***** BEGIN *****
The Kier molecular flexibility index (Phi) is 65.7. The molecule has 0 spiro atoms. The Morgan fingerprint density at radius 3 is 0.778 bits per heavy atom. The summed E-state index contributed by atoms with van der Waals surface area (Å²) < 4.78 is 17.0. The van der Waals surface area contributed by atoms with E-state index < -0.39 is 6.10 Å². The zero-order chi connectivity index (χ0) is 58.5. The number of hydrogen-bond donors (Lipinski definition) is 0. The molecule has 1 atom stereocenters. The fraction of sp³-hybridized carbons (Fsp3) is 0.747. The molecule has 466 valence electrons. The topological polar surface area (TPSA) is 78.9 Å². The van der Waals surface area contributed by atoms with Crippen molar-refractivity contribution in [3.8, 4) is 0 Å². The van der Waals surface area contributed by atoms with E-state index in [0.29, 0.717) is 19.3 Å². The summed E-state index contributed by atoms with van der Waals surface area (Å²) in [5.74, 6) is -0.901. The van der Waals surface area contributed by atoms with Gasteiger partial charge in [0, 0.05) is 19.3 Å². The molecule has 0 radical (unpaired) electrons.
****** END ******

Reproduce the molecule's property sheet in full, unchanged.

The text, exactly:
The Kier molecular flexibility index (Phi) is 65.7. The molecule has 0 spiro atoms. The Morgan fingerprint density at radius 3 is 0.778 bits per heavy atom. The summed E-state index contributed by atoms with van der Waals surface area (Å²) < 4.78 is 17.0. The van der Waals surface area contributed by atoms with E-state index < -0.39 is 6.10 Å². The zero-order chi connectivity index (χ0) is 58.5. The number of hydrogen-bond donors (Lipinski definition) is 0. The molecule has 1 atom stereocenters. The fraction of sp³-hybridized carbons (Fsp3) is 0.747. The molecule has 466 valence electrons. The topological polar surface area (TPSA) is 78.9 Å². The van der Waals surface area contributed by atoms with Crippen molar-refractivity contribution in [3.8, 4) is 0 Å². The van der Waals surface area contributed by atoms with E-state index in [0.29, 0.717) is 19.3 Å². The summed E-state index contributed by atoms with van der Waals surface area (Å²) in [5.74, 6) is -0.901. The van der Waals surface area contributed by atoms with Gasteiger partial charge in [0, 0.05) is 19.3 Å². The molecule has 0 radical (unpaired) electrons.